This report considers some of the major challenges the Obama administration will face over the next four years. Topics covered include: the economy, trade, energy, environment, defence, China, the Middle East and North Africa, India, Afghanistan and Pakistan, Russia, and Europe.
As in his first term, President Obama's second-term foreign policy is likely to lack a grand strategic vision and instead to react more to events in an ad hoc manner. The exception to this will be a continued focus on the Asia-Pacific region.
Unlike most second-term presidents, Obama is likely to focus on building his domestic legacy rather than an international one – 'nation building at home'. In combination with the domestic challenges that this administration faces – from austerity to the highest ever recorded levels of political partisanship – this will result in an America less active on the world stage, and one whose actions mirror its rhetoric of responding only to its vital national interests.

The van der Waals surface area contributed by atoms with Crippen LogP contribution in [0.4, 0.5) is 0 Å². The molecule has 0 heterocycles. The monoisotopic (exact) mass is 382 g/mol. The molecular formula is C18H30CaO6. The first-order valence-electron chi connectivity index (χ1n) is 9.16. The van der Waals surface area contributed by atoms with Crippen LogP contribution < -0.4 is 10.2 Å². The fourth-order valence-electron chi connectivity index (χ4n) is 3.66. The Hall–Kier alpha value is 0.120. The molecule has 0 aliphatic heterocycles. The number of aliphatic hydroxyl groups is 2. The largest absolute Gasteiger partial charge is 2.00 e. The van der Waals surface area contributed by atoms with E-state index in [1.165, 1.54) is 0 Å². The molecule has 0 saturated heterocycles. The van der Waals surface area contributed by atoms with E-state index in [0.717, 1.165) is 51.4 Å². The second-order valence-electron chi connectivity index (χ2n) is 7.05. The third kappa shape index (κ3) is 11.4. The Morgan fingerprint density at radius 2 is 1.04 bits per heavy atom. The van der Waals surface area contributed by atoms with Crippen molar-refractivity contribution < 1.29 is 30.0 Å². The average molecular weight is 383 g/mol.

In the coming years, US foreign policy is likely to be driven more by economic, developmental and diplomatic tools rather than military ones. When the military is engaged, Obama will tend towards its targeted use through such mechanisms as drones, Special Forces and action in cyberspace. Given the strong desire by the US public to pull back military forces, and their high cost, Obama is very unlikely to deploy them in large numbers except as a last resort (such as in Iran).
The challenges and constraints that the US will face in projecting power abroad will also make it more important, and more likely, that the US will seek to collaborate with key partners, international institutions and other stakeholders in order to achieve its objectives.
Authors: Stephen Blank, Shawn Brimley, Steve Clemons, Janine Davidson, Xenia Dormandy, Ryan Fitzpatrick, Josh Freed, Joe Hurd, Cathleen Kelly, Robin Niblett, and Bruce Stokes.